'No distributable literature shall be distributed by any student in any school . . . in immediate exchange for money or any other thing of value . . ., whether the transaction is characterized as a sale of the distributable literature, as a contribution to finance the publication or distribution of the distributable literature, or as any other transaction whereunder money or any other thing of value (or a promise of either) immediately passes to or for the direct or indirect benefit of the student who is distributing the distributable literature . . ..'
Amended Rule 11.06 provides that:
'No person, including students and organizations or corporations, other than the school corporation acting through its designated agents, or organizations of parents and teachers or students whose sole use of funds is for the benefit of the particular school in which they are organized or in attendance, may sell merchandise or material, collect money, or solicit funds or contributions from the students for any cause or commercial activity within any school or on its campus.'
Plaintiffs suggest that these rules were adopted to accomplish indirectly that which can not be accomplished directly: the blanket prohibition of the distribution of the Corn Cob Curtain and other similar student newspapers. Plaintiffs alleged the dependence of the paper upon contributions of money for survival. It can readily be observed that a ban upon the receipt of contributions on school grounds would create financial difficulties in raising the $120 to $150 necessary to publish each edition of the Corn Cob Curtain. In Grosjean v. American Press Company, 297 U.S. 233, 56 S.Ct. 444, 80 L.Ed. 660 (1935), the Supreme Court considered the constitutionality of a Louisiana tax upon the advertising revenue of newspapers with a circulation of more than 20,000 copies per week. After finding that the effect of the tax might be to destroy both the advertising and circulation of the newspapers and noting with suspicion the form of the tax, the Court concluded that the tax was a 'deliberate and calculated device . . . to limit the circulation of information to which the public is entitled,' in violation of the first amendment. Grosjean, supra, 244, 250, 56 S.Ct. 444, 449.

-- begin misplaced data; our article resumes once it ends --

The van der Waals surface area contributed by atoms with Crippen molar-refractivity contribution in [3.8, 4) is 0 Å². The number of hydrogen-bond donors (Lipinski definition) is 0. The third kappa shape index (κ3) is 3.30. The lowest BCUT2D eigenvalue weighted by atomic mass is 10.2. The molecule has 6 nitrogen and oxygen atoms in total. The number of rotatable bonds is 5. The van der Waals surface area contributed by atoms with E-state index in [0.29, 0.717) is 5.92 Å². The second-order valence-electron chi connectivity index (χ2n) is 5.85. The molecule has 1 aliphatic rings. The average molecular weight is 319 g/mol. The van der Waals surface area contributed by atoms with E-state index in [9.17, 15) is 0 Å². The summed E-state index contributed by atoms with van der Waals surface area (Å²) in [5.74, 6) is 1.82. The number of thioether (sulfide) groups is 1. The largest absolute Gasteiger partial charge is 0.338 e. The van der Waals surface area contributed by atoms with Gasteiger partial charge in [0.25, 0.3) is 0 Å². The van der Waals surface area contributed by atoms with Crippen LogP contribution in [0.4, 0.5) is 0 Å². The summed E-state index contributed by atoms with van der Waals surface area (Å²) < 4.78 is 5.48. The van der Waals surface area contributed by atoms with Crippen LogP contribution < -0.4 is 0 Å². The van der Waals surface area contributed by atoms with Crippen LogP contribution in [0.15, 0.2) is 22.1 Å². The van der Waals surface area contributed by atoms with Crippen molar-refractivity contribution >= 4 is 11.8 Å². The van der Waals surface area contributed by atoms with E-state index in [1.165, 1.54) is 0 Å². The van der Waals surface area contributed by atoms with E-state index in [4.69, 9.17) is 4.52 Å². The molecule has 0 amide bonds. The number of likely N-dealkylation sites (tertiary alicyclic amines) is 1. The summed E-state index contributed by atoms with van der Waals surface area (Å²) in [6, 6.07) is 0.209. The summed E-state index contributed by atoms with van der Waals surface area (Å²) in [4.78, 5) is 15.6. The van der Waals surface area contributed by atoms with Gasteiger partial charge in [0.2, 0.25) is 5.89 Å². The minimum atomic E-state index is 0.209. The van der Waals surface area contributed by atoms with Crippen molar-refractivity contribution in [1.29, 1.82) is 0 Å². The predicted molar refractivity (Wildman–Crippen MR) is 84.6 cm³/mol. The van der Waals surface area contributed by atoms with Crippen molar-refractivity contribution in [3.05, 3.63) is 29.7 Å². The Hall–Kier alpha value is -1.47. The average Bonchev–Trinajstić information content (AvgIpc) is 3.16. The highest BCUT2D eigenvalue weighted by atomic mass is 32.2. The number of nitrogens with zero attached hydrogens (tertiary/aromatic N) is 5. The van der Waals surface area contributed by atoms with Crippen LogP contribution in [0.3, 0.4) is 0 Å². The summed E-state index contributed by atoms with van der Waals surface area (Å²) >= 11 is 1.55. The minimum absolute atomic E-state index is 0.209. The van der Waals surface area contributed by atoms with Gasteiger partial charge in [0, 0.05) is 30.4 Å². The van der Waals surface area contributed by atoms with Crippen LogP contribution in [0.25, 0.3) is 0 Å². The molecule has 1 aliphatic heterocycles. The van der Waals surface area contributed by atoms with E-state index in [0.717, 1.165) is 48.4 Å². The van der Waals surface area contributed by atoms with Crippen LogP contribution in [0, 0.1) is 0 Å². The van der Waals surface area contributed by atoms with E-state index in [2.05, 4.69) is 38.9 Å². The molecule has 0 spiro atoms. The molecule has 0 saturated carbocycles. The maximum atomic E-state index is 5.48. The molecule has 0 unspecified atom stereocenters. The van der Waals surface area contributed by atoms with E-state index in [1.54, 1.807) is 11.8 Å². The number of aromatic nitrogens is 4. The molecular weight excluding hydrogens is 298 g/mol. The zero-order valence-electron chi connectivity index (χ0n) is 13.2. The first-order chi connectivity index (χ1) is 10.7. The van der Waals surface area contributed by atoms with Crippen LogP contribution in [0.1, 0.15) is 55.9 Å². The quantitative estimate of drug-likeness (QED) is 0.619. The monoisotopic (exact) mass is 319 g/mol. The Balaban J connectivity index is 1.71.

Assuming, however, that the rules are not a 'deliberate and calculated device' to suppress the student newspaper, it becomes necessary to analyze the justification offered by defendants. They assert the legitimacy of an interest in preventing the use of school premises 'for nonschool purposes-- particularly commercial activities.' Rule 11.06 is a general prohibition against sales of materials and solicitation of funds except for the benefit of the school. If there were any question of its intended applicability to sales by students of their unofficial newspaper, proviso 188.8.131.52 makes specific application.
We have little question of the legitimacy of the interest of the school authorities in limiting or prohibiting commercial activity on school premises by persons not connected with the school, either acting directly or through students as agents. But because students have first amendment rights within the school, as recognized in Tinker, we think that the propriety of regulation of their conduct involving the exercise of protected rights must be independently justified. It is not enough to say that such activity by students is similar to commercial activity by others.